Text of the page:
Another pretty face

I had stopped at the abode of some friends to visit their new baby, Eli Lincoln Masket. Eli’s father, Seth, and I go back a ways, having been roommates in Washington, D.C. An old favorite of ours was a Tex-Mex place called Cactus Cantina in Northwest Washington.

“You know we went to Cactus Cantina while we were out there,” said Seth, of his recent cross-country tour.

“Yeah?” I responded.

“Oh my God. It sucks now,” he said in his best Keanu-like voice.

“No way!” said I.

“Way!” said Keanu.

“Well, there you go,” I said, closing a mental coffin on a restaurant that had once been dear to me.

And so restaurant eulogies go. It seems an inevitability that beloved restaurants go downhill. It is as if some invisible force pulls them toward mediocrity, much like gravity pulls us earthward. This ubiquitous force, I believe, is responsible for everything from mission creep to continental drift to the erosion of marriage. For sure, I thought it responsible for my first two visits to the Tower Café—but more on that later.

According to prevailing wisdom, Tower Café is one of the best spots to frequent in Sacramento. Its lush tropical décor, sublime al fresco patio and eclectic menu have earned it rave reviews from local press, including a four-star rating from this very publication in 1999. Despite its relative youth (established Earth Day 1990), one might even call Tower Café a Sacramento institution. After all, how many restaurant proprietors evoke environmentalism and globalism in one fell swoop, as Jim Seyman does?

“I started an idea to create a place that would be Sacramento’s own little global village—a place where everyone could share and celebrate history, culture and community, where our hearts, minds and appetites would convene with family and friends and join ‘the pattern which connects’ our many differences to the Mother who sustains us all—our good earth,” writes Seyman on Tower Café’s Web site.

I can’t argue with the man on concept. I fully support a global village eatery, although I prefer the term “equatorial fusion,” having scoured the menu—which seems part Latin, part Caribbean and part Southeast Asian.

Conceptual correctness aside, how is the food, really? From initial visits to Tower Café, I thought the food merited just two stars rather than four, after which I stopped ordering the food and just went for drinks. I’d heard mixed reviews from other folks too, after which I assumed that the restaurant had succumbed to a type of languor to which excessively beautiful people often fall. Their outer beauty tends to make them rather vain and useless.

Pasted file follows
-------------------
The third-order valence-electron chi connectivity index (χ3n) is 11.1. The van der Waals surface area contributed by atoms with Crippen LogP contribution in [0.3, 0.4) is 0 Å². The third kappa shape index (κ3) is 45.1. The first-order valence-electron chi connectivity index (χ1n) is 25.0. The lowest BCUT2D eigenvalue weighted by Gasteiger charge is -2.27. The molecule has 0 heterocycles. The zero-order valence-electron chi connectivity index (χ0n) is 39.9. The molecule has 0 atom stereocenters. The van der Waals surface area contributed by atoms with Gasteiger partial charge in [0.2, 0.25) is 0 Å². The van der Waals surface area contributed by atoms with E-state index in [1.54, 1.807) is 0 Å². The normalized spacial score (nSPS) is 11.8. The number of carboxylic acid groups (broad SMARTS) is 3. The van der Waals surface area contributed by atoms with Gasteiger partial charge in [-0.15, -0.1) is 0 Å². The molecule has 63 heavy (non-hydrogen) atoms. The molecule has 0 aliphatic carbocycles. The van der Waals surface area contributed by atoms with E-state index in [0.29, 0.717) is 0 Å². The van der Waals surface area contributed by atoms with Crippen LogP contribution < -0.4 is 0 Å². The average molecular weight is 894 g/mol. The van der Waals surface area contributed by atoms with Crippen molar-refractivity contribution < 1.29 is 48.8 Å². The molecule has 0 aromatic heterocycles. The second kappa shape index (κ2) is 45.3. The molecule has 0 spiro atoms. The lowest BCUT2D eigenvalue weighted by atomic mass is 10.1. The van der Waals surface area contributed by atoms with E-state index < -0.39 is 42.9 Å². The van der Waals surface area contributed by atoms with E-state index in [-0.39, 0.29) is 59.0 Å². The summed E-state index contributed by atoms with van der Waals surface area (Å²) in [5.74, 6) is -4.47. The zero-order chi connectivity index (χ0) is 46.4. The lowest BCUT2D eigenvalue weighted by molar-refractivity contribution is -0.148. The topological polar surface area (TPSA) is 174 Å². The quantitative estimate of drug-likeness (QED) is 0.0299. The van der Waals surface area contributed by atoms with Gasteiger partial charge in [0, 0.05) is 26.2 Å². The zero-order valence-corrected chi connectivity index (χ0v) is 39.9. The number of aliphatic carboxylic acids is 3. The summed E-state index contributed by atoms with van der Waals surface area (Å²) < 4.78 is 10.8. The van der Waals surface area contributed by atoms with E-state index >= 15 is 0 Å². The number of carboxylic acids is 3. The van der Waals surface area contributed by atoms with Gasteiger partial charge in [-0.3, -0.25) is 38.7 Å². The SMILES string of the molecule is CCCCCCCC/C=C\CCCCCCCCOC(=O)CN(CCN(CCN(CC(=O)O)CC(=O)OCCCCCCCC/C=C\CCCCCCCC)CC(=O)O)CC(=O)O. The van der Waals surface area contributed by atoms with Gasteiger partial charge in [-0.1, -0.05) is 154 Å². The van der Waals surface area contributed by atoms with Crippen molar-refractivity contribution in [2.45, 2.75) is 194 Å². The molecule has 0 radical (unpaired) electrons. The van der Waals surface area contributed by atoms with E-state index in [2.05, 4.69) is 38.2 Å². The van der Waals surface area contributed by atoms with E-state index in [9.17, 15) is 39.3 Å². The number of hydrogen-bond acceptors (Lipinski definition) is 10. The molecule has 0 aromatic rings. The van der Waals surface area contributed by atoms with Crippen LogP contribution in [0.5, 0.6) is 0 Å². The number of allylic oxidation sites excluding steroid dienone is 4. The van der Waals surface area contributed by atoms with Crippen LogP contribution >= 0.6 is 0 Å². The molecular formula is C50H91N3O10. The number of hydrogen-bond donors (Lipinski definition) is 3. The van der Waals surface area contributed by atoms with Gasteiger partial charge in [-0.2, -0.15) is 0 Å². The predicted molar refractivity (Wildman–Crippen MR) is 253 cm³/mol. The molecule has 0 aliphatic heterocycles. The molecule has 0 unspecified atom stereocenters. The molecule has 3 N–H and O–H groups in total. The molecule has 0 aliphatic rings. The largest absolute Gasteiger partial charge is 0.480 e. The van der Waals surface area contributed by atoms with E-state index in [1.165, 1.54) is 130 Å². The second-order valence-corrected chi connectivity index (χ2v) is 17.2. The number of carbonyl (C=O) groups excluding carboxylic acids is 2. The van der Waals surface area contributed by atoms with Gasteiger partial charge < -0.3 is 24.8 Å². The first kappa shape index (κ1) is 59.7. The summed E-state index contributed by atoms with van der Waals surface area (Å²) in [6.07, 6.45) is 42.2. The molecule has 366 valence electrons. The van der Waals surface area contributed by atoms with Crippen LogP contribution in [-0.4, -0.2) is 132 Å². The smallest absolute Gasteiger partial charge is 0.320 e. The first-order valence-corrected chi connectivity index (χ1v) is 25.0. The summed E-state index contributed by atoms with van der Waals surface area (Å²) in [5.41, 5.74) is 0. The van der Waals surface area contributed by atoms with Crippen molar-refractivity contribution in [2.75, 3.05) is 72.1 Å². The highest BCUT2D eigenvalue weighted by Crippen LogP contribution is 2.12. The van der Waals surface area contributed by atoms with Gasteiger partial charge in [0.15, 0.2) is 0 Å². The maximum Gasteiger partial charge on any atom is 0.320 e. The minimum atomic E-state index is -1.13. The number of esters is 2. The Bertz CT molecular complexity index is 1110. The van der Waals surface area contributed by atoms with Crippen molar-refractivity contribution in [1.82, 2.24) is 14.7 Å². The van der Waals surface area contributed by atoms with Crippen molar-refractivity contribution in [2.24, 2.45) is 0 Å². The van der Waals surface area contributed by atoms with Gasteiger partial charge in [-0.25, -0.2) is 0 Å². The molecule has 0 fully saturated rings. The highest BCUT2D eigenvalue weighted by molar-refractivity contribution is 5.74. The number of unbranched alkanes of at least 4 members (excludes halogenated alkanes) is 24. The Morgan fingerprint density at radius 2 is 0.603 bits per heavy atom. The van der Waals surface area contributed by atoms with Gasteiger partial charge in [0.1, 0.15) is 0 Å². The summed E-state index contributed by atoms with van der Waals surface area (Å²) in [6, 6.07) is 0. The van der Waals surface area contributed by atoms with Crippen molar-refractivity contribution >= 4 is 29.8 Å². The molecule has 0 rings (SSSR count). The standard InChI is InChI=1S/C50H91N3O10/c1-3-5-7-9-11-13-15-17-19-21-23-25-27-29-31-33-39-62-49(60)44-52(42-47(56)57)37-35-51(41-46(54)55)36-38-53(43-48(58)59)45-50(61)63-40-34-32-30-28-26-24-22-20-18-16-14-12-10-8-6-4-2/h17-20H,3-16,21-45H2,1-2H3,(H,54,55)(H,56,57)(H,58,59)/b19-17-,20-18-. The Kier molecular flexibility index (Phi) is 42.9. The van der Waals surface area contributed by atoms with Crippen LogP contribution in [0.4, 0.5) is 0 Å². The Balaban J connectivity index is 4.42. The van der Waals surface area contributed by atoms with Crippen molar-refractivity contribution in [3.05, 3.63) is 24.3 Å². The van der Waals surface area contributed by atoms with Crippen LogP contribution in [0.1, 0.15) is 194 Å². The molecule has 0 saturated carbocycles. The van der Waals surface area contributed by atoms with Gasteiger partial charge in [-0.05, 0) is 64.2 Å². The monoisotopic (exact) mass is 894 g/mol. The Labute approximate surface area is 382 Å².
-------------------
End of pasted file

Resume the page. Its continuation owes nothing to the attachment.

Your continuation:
I sought to find the truth. Was Tower Café just another pretty face, a restaurant resting on past glory? Or were these lesser experiences fleeting anomalies, not expressive of its true brilliance?

A warm spring evening: Our attentive, friendly waiter brought our drinks right away—a Sudwerk pilsner on draft and a Husch Chardonnay, selected from a choice of 40 international beers and 30 or so mostly California wines. We began with two difficult appetizers, a chili (sic) relleno and crab cakes. The relleno was excellent. A poblano chile was stuffed with a modest amount of jack cheese and pine nuts, fried in a light crisp batter and served with a refreshingly spicy pico de gallo. Tasting it, I finally understood why people eat rellenos. They don’t have to be swimming in cheese and grease. The crab cake, however, was disappointing. Overly large chunks of scallions and peppers invaded the amorphous mélange, obscuring the delicate crab flavor, which was further drowned out by too-spicy chipotle aioli.

The Jamaican jerk chicken, a signature dish with 18 spices, chilis and citrus juices, was moist and flavorful, and was nicely complemented by a spicy chutney salsa. The special of the day, a poached halibut stuffed with cultivated mushrooms in a white-wine butter reduction, was likewise impressive. The meatiness of the mushrooms played off the tenderness of the fish, with the reduction serving as a perfect, rich broth-bath to both. The sides, however, were less creative and less well executed. A zucchini squash medley had an assertive flavor, but the Spanish rice was an average tomato-ey affair. Mashed potatoes were simple, but the eggplant was bitter and the carrots undercooked.

Tower is one of those restaurants where it’s hard to feel truly satisfied. It offers interesting menu items, and you see glimpses of four-star-ness. But always, something falls short: An appetizer here, a side there. Unequivocally, there is much to enjoy and recommend about Tower Café, but four stars it ain’t. For now, Tower Café will have to live with being just another beautiful face—attractive and alluring, but really not all that.